I'm a Happy Camper

After posting yesterday, the phone gods must have heard me.  AT& T decided to step up their iPhone activation system for the early recipients.  I was able to get my new phone working yesterday evening.

Diane is much happier with her new iPhone 4
The iPhone 4 is all that they promised and more.  I like the new design of the phone.  It is narrower and slightly thinner.  The glass does attract thumbprints galore but the screen is crisp.

After playing Angry Birds, I could tell that the phone was a vast improvement over my old 3G.  The game loaded faster and had crystal clear graphics.  You have to see it to believe it on this tiny screen.

One of my favorite educational apps' Star Walk, shows great pictures of the day with the new phone.  Even Google Earth displays most beautifully.  Apple once again is a leader with graphics.

Probably the most anticipated feature of the iPhone 4 is the software update.  I know you can have multitasking with the earlier phones, but it is lovely to have on the new phone.  Now I can have folders for all my favorite apps.  I made a news folder along with separate movie, educational and games apps' folder.  The multitasking feature is so helpful now.  I can now leave an app open, go to another application and then return to the previous app without reloading it (provided I stay within the folder I created).

Overall, I am a happy camper with my new iPhone 4.  I didn't have to wait in line for three hours in the Apple store to get mine.  It came straight to my house.  If only AT& T had their act together, it would have been a near perfect experience.  

Wednesday, June 23, 2010

Got iPhone 4?

Sometimes it is frustrating being an early adopter.  I just got my package from ShenZhen, China around lunch time.  I couldn't believe that FedEx delivered my new iPhone 4 to me a day early.

Diane is not too excited about her iPhone 4.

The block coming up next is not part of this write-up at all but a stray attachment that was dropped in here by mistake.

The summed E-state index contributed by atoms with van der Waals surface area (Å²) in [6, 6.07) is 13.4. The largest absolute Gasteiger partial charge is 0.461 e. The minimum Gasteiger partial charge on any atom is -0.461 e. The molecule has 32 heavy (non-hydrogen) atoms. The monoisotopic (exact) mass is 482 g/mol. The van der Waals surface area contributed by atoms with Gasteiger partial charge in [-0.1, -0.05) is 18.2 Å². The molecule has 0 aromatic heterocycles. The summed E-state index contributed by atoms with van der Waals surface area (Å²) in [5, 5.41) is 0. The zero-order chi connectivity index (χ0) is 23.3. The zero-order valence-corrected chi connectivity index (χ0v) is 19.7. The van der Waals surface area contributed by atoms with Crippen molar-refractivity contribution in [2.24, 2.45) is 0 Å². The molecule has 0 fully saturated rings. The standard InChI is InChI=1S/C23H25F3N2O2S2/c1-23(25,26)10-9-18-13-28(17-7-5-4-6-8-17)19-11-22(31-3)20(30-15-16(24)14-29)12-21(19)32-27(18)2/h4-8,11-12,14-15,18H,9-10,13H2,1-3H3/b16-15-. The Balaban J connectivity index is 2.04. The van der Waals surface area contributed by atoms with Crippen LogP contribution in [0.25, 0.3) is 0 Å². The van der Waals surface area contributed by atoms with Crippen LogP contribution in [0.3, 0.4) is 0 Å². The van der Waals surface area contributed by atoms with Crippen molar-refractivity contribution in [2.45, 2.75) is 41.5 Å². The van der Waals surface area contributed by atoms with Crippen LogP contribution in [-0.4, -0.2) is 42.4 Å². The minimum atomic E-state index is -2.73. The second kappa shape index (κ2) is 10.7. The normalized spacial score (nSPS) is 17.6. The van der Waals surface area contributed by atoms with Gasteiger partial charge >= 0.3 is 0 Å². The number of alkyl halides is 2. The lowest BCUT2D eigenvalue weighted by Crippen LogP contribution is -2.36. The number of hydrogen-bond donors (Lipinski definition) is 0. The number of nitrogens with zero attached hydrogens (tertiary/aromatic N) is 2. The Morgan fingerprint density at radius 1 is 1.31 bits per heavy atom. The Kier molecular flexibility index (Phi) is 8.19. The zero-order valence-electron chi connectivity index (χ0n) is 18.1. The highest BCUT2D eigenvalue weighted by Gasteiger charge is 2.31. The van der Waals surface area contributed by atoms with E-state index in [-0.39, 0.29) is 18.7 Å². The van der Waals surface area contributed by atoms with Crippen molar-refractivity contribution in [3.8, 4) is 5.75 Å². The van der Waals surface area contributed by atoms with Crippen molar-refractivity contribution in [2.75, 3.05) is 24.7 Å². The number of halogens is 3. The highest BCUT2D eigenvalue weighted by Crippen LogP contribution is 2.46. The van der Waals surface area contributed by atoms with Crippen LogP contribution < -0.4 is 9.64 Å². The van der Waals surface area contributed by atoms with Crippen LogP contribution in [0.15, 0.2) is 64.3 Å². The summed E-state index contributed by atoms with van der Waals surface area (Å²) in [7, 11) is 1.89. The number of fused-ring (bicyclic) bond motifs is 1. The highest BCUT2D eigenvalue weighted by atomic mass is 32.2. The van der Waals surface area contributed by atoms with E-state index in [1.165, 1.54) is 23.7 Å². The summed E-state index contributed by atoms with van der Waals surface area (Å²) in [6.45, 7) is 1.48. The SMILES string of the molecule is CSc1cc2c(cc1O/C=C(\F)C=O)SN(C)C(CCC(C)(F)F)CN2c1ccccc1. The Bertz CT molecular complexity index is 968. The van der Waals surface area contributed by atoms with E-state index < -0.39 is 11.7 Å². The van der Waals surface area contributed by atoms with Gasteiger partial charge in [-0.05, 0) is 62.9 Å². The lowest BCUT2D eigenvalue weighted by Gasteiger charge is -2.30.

I decided not to skip lunch.  Tim and I had a leisurely meal with leftovers.  Boy, I am glad I didn't rush upstairs to activate my phone.

After I opened the package to see a sleek new phone (Apple does an exceptional job on presentation), I thought I would remove my sim card from my old iPhone 3G.  It took me a couple of minutes wrestling with a paper clip and watching a video to get it out.

I thought erroneously that I had to place my old sim card into the new iPhone 4.  After a call to Mike, he cleared up my confusion.  The sim cards are different sizes with the iPhone 3G and 4.  I just waisted another ten minutes doing the wrong thing.

Early adopters do make a number of mistakes trying to figure out how new technology works.  That can be real exasperating.  Especially when you know there is a pot of gold at the end of the technology rainbow.

Mike suggested that I plug in my new iPhone 4 to the computer and let it sync with iTunes.  Supposedly I could activate my new phone this way.  Not!!!!  AT & T has decided that early recipients should wait one more day till all their counterparts receive their new phones.  Why did I have to be awarded this punishment?

It is like getting a Christmas present with no batteries.  Oh and the convenience store is inconveniently closed that Christmas.  Come on AT & T, you can do better.  Why did Apple and FedEx work so hard to exceed expectations while AT & T decided to be average or worse.  If I didn't like my iPhone so much, I probably would be a Verizon customer.